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Bob Menendez: Trump has sown "panic" among immigrants

WASHINGTON -- Sen. Bob Menendez (D., N.J.), one of Congress' most senior Hispanic voices, urged president-elect Donald Trump to revisit his promises on immigration Thursday, stepping into a debate Thursday that has consumed much of his career, and fueled much of Trump's appeal.

"I am deeply troubled by the fear and panic I hear from our immigrant community," Menendez said in his first Senate speech since Trump won the presidency. "Their panic is justified and palpable because of the inflammatory remarks made by the president-elect on the campaign trail about immigrants. His campaign promises made it seem as if no immigrant was safe from deportation, even otherwise law-abiding decent people."

Menendez, the son of Cuban immigrants and a member of Congress for more than 20 years, focused mostly on so-called "dreamers" -- people brought to the United States illegally as children, who grew up in the country and who are now largely shielded from deportation under a directive from President Obama. More than 700,000 such people have been protected under the Deferred Action for Children Arrivals program, or DACA, but Democrats and some Republicans worry that those who turned over personal information to apply to the program could now find that data used against them, leading to deportations.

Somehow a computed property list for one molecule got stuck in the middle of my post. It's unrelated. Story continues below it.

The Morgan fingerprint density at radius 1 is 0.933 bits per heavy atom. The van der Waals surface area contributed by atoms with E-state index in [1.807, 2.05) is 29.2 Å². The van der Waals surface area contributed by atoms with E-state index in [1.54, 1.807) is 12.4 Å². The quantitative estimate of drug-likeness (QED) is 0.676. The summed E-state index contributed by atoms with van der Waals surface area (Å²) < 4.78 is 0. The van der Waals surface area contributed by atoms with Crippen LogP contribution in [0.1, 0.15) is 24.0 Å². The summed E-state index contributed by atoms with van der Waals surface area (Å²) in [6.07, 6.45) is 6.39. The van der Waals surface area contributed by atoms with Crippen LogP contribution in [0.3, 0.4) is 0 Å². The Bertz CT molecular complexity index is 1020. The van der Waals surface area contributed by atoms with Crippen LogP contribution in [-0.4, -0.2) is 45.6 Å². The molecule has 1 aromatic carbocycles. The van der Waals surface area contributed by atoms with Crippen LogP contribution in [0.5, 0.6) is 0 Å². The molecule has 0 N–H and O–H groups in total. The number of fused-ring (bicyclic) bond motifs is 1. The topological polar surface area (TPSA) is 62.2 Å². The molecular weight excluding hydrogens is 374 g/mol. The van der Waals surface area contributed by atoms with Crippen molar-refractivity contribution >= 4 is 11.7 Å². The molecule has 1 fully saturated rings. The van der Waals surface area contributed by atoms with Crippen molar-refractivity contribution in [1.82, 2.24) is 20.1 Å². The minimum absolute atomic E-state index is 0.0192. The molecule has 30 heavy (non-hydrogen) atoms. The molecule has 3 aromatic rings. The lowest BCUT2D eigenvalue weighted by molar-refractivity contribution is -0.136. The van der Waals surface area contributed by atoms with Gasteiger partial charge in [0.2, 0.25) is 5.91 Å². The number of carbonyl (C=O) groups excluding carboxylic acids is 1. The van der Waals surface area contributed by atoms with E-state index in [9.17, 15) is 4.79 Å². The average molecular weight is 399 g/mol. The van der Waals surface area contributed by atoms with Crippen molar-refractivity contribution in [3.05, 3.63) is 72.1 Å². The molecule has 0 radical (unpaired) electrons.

"The DACA program has the potential of becoming a registry of millions of undocumented immigrants who are now exposed for seeking a better life for themselves and their kids," Menendez said. "These young immigrants and their families are at risk of losing it all. The human cost is too high to pay."

But he also urged sympathy toward other immigrants, saying they, too, contribute to their communities.

Trump had pledged to revoke DACA, but this week suggested he may soften his position, telling Time magazine "we're going to work something out that's going to make people happy and proud."

Some Republicans, including Sen. Lindsey Graham (R., S.C.), have urged sympathy for people who have come forward under Obama's program, but others want to hold Trump to his hard-line campaign talk on immigration.

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